The end of St. Lawrence’s school year means that the hikes through areas like nearby Colton’s Stone Valley will be coming to an end for many graduating seniors.
Living in this Adirondack-ish reality of the region presents opportunities to stand face-to-face with nature.
Quiet contemplation of the future is at the end of the trail.
The Sun rises over the Adirondack foothills and St. Lawrence’s Elsa Gunnison Appleton Riding Hall. I was up early to fly the Phantom for a very particular reason: This weekend marks Derby Day, the completion of the 2016 St. Lawrence Summer Horse Show Series. Spectacular riding is on tap for Saturday!
The Japanese rock gardens that we’ve visited in the past were beautiful combinations of moss, stone, and trees. In Stone Valley, the same setting exists in the real world. (Just with more mosquitoes.)
An almost-island was hiding in the background of this photograph of Stone Valley. Most of my childhood adventures involved sorties from some kind of tree-based fortress; this formation silhouetted against the setting sun reminded me of those adventures. Or maybe just the fort from a particular film. (Even it’s neither truly secret, nor a fort.)
When chemists study water, the molecular-level view offers a lot to consider. Bulk water takes on two fluid phases and seventeen (depending on who you ask) solid phases, from a physical scientist’s perspective. That’s my normal mindset. Even when I see liquid water in a photography, however, I’m astonished to see wispy white tendrils and glassy surfaces that are all created by reflection and scattering from the same material.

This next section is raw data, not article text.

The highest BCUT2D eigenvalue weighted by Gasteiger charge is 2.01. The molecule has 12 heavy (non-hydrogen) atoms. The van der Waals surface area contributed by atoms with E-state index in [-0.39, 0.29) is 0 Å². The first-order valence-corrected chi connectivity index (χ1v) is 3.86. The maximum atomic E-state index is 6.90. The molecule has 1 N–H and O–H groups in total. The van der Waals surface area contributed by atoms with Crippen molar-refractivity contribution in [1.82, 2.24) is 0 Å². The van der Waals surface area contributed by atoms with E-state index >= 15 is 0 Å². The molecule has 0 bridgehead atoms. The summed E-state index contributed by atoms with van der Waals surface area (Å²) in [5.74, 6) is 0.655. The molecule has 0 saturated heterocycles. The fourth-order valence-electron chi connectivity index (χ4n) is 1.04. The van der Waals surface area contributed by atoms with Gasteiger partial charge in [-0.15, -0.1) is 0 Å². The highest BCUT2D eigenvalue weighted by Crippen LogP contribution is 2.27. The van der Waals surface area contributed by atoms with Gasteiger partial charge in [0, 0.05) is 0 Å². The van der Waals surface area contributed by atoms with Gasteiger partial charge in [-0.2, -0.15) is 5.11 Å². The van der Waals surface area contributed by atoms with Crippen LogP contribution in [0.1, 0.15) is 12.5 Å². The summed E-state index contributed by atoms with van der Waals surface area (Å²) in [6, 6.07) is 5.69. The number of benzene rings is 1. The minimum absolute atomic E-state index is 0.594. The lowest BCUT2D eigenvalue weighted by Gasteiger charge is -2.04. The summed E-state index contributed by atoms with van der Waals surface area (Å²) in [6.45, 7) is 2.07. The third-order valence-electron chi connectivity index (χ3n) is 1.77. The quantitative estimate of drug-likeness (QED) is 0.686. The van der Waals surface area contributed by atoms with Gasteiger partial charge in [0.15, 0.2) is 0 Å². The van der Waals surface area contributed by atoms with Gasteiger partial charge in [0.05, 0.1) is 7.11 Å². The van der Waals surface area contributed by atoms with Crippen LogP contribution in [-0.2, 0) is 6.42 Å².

If the weather is just right and recent rain has the Raquette River running high through Stone Valley, a summer hike is just the thing. A geologist would have the technical explanation of the valley’s odd geometry. The hydroelectric dam secretly controls the scene (or the water release, anyway).
The scale of the setting doesn’t really become apparent until you try to spot the tiny people (chemists and physicists, in this case) on the rocks. Bob Ross would be proud.
“Cabin” is more an aesthetic style than a humble building in the North Country. At St. Lawrence’s Camp Canaras, the cabins are large structures with complicated architectural flourishes; at midnight, they take on a Tolkeinesque vibe.